This hefty book of almost 500 pages of small print is fat with fascinating stories and beautiful prose, but it does require some effort from the reader if she is to partake of all that’s on offer and especially if she is to grasp the full force of the links between them all. Not a fan of the post-modern, I chose to skip the sections inviting me to take a tour of the virtual cabinet of curiosities exploring the lost homeland of the title across the centuries, and read it as a more conventional novel told across different timelines and different points of view. Although I might have missed out on some of its deeper meanings, I enjoyed the beautiful pictures the author painted, especially in the focus on Georgie’s childhood and gender identity struggles. It’s a novel about identity and the processing of trauma, big and small, my first from Irish publisher New Island who kindly provided my review copy.
One January night, a fire starts deep in the bowels of a large old house divided into flats rented to an assortment reclusive individuals. The landlord is the only one awake at the time, but he’s up on the roof, stargazing, and attributes the odd smell to the malfunctioning of the ancient projector through which he’s been spooling through the memories of his life. Inserted between the landlord’s tale which bookends this intriguing and clever novel, are separate stories of his six tenants who, before succumbing to the flames, revisit their pasts at a point of personal and/or professional crisis.
I changed my mind about this novel several times in the course of my reading. Initially, the frame evoked Chaucer’s pilgrims, although their landlord is a different character. I then wondered if it were a flimsy device to brand what was really short story collection as a novel. But as I discovered the connections, large and small, between the narratives, I became excited. From minor details – rotting fruit; long, high-veined hands; cliff paths; photographs; a beautiful, slant-eyed woman – to their personal histories – deceased or dying mothers; distant fathers; unwelcome tokens of love; living in the shadow of a favoured older sibling – the lives of these six men and one woman, all named Steven or one of its derivatives, were clearly connected, but why?
The epigraph, from psychoanalyst and writer Adam Phillips, points to “phantom histories … that … linger on as thwarted possibilities”, while the third narrator, a neurosurgeon, flags up that the “impression of a coherent self … is an illusion” emerging from “a babble of competing soliloquies in our neural channels” (p142). While I’m comfortable with the latter (see also The Voices Within), the logic of the former, that these were all alternative possibilities of a single life felt as if the ground were crumbling beneath my feet, as I longed for some sense of a single “true” story among them, perhaps the author’s own, even if it could not be told.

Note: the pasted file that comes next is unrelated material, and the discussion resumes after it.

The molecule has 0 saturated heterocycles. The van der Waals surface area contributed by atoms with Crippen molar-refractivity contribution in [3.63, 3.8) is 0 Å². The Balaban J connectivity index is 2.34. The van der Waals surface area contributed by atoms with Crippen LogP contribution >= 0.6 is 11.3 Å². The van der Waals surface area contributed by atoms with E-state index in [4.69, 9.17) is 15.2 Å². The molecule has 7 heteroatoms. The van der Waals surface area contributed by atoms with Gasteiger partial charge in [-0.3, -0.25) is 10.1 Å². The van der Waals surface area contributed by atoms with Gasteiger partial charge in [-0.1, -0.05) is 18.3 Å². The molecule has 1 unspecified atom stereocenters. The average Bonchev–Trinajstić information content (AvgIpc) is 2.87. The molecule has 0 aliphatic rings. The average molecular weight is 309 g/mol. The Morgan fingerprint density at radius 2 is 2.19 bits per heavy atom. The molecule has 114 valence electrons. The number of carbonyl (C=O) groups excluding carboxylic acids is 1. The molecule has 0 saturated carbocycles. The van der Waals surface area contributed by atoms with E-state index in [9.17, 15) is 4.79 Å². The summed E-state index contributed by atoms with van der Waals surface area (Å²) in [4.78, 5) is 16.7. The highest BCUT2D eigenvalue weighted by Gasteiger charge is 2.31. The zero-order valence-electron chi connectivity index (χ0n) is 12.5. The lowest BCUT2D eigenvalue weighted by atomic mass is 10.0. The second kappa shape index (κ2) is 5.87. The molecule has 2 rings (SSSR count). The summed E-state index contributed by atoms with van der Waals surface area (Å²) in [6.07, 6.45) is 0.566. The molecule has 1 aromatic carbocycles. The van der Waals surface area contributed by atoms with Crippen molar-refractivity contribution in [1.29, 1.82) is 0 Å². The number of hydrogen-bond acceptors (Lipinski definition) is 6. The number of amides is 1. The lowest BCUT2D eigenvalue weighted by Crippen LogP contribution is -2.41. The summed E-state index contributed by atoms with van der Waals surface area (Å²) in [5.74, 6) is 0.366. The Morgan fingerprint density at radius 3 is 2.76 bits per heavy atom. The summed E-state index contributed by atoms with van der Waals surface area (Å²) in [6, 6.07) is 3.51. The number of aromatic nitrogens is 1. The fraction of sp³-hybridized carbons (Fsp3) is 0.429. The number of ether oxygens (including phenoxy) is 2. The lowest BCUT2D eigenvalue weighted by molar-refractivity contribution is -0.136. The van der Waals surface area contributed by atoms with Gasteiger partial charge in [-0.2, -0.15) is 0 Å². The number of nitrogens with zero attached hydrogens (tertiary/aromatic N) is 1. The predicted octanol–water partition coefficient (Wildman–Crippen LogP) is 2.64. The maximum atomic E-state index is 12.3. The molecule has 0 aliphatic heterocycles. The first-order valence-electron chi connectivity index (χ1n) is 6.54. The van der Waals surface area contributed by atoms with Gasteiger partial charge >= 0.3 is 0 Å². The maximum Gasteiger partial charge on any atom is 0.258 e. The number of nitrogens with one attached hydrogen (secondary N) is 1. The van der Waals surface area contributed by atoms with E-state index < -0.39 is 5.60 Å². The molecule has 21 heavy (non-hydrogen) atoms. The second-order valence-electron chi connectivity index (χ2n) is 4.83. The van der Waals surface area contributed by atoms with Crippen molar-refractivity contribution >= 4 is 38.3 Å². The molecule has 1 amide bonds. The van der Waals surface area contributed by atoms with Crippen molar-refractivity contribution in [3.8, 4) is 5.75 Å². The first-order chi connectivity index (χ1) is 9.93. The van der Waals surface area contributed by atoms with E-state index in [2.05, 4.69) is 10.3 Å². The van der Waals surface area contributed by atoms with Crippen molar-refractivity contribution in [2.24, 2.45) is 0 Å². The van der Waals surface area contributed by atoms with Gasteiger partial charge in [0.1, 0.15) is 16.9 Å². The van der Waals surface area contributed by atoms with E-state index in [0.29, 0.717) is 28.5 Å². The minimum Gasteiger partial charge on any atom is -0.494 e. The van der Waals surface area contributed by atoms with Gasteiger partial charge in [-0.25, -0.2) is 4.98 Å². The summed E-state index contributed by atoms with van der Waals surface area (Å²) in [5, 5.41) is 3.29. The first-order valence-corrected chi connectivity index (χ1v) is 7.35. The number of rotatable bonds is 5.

But Night of Fire proved more thought-provoking than fictional explorations of alternative histories I’ve come across (e.g. My Real Children; The Versions of Us; The End of Days), and I regained my footing as the novel’s themes – memory, different forms of knowledge and belief in the divine – became more defined. Another psychoanalytic idea, referred to tangentially by the neurosurgeon, is of a house as the psyche, rendering the characters different aspects, as opposed to versions, of the self. Underlining that, a Buddhist monk tells one Steven, a lifelong traveller – and, incidentally, the author is a renowned travel writer – “life is a burning house” (p353). It seems to me, then, it’s a novel about the big questions: how do we capture or conceptualise our own or another’s being? What is truth and do we even exist? As Steve, a photographer who creates a whole new name and identity to woo a woman, says when he’s unmasked: “Because I created it, it seemed to happen.” (p267) Many writers will identify with that.
Although I steer away from the superficial in my reading, I don’t look for too much of an intellectual challenge. But this manages to be profound without bamboozling; I’m not even sure I understood it completely (and I certainly didn’t get all the references across the different stories), but I enjoyed it and am left in awe of the author’s mind. Thanks Chatto & Windus for my review copy.
Once again, I’m joining in the Carrot Ranch Flash Fiction Challenge; this time it’s to write a 99-word story that steps beyond. I composed my contribution, recording it on my phone on my solitary walk on Christmas morning, counting syllables on my fingers (I’m currently obsessed with iambic pentameters, despite being tone deaf for poetry):
Each year she pushed a little more to meet the magic she’d been told was there for all
It teased her like a dancing butterfly she could not capture in her tiny net
She courted it with turkey, tinsel, bells and baubles, carols but without success
Until she turned her back on mock constraints to shape a Yuletide worthy of her truth
Beyond illusion, rule or etiquette she found the sparkle hitherto denied
Within herself; she’d be her own messiah sent to save the only one she could.
I heartily enjoyed my Christmas walk and (copying Charli Mills) returned with (less dramatic) photos as my gift to you. The moors look better in full sun, but I was pleased it stayed dry and mild, and very excited to discover the guidestoop that I’d seen in a book but never realised was so close to one of my familiar walks.